I wish I could say I’m level-headed all the time, but that simply isn’t the case. Occasionally I’ll lose my cool in instances where no one but me is involved. This leads to situations where someone (usually my wife) will come running in and ask me what that crash was and why all the yelling is going on. Hey, at least I save my outbursts for more private opportunities of expression. I’ve said it before and I really do believe this. The pain most men carry is rooted in the inability (or at least unwillingness) to properly express themselves when emotions are generated. This means when we feel something, we have a tendency to hold it back; it’s been generated but not released. Problem with this is that all manufactured feelings will eventually surface, but they will be unexpected, mutated, and amplified. All too often this is the case when alcohol or other drugs are involved.

All this being said, I never want to be incorrect about anything, who does? As I stated before I’ll always do my best to present my viewpoints and opinions as calmly and logically as possible, but there’s a huge difference between standing your ground and stepping over the line. Dropping the perceived need to be right does two things, it opens the mind to a possible better way that might not have been conceived otherwise and it eliminates potentially lighting emotional powder keg. Don’t get me wrong, I ALWAYS want the best right thing to happen, it’s just that I no longer feel I must be connected to the final outcome. I have no need to be an author of the solution. Besides, being silently peaceful is much more preferable to being vocally upset no matter who’s right or who’s wrong.

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With Love and Compassion, Daniel Andrew Lockwood

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89. THE POWER OF HONESTY

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One of my first jobs in the early nineteen-eighties was working at a Target store here in Littleton, Colorado. The night shift and nature of our duties was anything but glamorous. Being good at pushing a broom, scrubbing toilets, and vacuuming are not strong points on anyone’s resume’ and bragging rights to the speed at which one can walk every aisle seven times in eight hours will empress very few. Because of this it was difficult to find anyone willing to do the work, let alone keep them for any length of time. Many came and went, in fact when I eventually became supervisor the rate of turnover was revealed to be on average at least once a week. It was a hard, continuously moving job with lousy hours and I do not miss it in the slightest.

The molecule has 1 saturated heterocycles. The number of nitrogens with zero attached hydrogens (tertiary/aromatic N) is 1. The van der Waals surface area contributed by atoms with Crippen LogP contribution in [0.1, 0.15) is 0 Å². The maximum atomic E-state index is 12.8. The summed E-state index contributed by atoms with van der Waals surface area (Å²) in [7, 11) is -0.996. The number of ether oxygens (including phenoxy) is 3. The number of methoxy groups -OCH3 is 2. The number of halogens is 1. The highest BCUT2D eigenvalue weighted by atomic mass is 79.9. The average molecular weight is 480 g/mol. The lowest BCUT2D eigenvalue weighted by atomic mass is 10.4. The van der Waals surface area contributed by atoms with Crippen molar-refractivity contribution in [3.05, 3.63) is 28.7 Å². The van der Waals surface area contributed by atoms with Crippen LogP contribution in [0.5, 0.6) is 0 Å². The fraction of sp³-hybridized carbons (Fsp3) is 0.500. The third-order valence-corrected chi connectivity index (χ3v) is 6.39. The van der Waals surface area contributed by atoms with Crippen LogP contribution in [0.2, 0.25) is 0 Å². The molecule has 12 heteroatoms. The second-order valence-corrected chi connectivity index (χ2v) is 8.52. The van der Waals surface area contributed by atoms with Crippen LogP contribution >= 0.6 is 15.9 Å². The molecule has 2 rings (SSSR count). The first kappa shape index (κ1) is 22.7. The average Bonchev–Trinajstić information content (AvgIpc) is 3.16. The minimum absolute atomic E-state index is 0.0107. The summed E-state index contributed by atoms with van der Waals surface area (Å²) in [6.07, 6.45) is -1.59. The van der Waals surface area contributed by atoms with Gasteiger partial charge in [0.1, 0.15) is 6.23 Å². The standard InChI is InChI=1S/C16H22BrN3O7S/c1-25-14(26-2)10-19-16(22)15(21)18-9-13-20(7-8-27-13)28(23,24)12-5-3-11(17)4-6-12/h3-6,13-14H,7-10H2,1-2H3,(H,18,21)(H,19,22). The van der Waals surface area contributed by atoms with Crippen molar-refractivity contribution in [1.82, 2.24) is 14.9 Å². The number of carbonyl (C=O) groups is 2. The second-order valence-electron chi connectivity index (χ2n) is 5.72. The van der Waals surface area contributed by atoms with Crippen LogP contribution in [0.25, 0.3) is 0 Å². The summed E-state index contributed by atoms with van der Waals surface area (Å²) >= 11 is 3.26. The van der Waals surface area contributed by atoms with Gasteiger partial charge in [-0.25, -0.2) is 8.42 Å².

One of my supervisors who lasted a little longer than some was a fella I’ll call Frank. He was best described as a “cool jerk”. He had a big mouth just like me but his delivery was somewhat louder and defiantly more caustic. Insults rolled out of his pie hole more than any situation warranted. He thought he was being goofy and humorous in nature, but in reality he was just constantly annoying. Such crude indignities as “Eat a rock, Kiss my whatever, and Up yours!” were bland and fairly easy to ignore, but they were nonetheless delivered with disrespect and ignorance. Frank was obviously the playground bully who hadn’t outgrown the need to shove others around in order to elevate himself to a false sense of superiority. All of us put up with his incessant blithering for months until one guy showed up as part of our crew.

I instantly liked David. He was kind, hard working, focused and fun to be around. He was also the first Mormon I’d ever worked with. His faith showed in his actions and there was never any reason to mistrust or belittle him. This, however, did not stop Frank from directing his barrage of mindless chatter elsewhere. In fact, because David’s manners were humble and peaceful, he focused even more energy towards him in an effort to get a reaction. For weeks David turned his cheek, mostly because Frank was our boss, but more because he didn’t want to be the type who would let pointless opinions affect his demeanor.

Then one night EVERYTHING changed……

David had been with us for probably two months now. As usual, at the allotted time, we made our way to the breakroom and sat down to our perspective tables to eat lunch.  This particular night Frank was going out of his way to be excessively obnoxious and all of his energy was directed towards David. He was doing his best to block the verbal abuse with a newspaper when I saw from his perspective that he’d finally had enough. David casually flipped down the edge of what he was reading and stared at his abuser. Frank had this huge dopey grin on his face thinking he had finally gotten under the skin of his victim. He was waiting anxiously to see what kind of reaction was coming. What happened next was probably one of the funniest things I’ve ever witnessed in my life. David slowly folded and placed the paper on the table in front of him and calmly said one sentence to Frank while staring directly into his eyes.